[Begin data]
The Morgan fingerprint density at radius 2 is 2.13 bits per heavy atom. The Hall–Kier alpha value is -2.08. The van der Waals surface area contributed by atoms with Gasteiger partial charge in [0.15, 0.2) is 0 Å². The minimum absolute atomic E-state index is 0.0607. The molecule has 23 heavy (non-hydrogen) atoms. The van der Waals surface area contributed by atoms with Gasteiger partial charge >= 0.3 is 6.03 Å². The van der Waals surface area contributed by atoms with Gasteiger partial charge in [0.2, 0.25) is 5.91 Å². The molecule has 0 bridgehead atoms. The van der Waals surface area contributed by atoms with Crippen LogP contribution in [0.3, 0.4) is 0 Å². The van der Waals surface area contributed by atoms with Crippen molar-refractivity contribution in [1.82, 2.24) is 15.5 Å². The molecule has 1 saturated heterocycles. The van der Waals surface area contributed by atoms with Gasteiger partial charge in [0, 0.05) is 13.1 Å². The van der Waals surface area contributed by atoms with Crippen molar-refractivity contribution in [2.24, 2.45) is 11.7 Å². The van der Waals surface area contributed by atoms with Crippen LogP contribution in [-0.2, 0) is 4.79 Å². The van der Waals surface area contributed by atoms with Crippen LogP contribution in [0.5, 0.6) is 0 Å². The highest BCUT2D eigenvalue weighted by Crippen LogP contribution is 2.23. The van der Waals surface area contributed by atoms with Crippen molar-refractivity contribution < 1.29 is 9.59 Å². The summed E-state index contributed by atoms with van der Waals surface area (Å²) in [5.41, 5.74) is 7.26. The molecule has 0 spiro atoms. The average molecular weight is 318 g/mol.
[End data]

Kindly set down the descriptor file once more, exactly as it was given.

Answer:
The Morgan fingerprint density at radius 2 is 2.13 bits per heavy atom. The Hall–Kier alpha value is -2.08. The van der Waals surface area contributed by atoms with Gasteiger partial charge in [0.15, 0.2) is 0 Å². The minimum absolute atomic E-state index is 0.0607. The molecule has 23 heavy (non-hydrogen) atoms. The van der Waals surface area contributed by atoms with Gasteiger partial charge >= 0.3 is 6.03 Å². The van der Waals surface area contributed by atoms with Gasteiger partial charge in [0.2, 0.25) is 5.91 Å². The molecule has 0 bridgehead atoms. The van der Waals surface area contributed by atoms with Crippen LogP contribution in [0.3, 0.4) is 0 Å². The van der Waals surface area contributed by atoms with Crippen molar-refractivity contribution in [1.82, 2.24) is 15.5 Å². The molecule has 1 saturated heterocycles. The van der Waals surface area contributed by atoms with Gasteiger partial charge in [0, 0.05) is 13.1 Å². The van der Waals surface area contributed by atoms with Crippen molar-refractivity contribution in [2.24, 2.45) is 11.7 Å². The van der Waals surface area contributed by atoms with Crippen LogP contribution in [-0.2, 0) is 4.79 Å². The van der Waals surface area contributed by atoms with Crippen LogP contribution in [0.5, 0.6) is 0 Å². The highest BCUT2D eigenvalue weighted by Crippen LogP contribution is 2.23. The van der Waals surface area contributed by atoms with Crippen molar-refractivity contribution < 1.29 is 9.59 Å². The summed E-state index contributed by atoms with van der Waals surface area (Å²) in [5.41, 5.74) is 7.26. The molecule has 0 spiro atoms. The average molecular weight is 318 g/mol.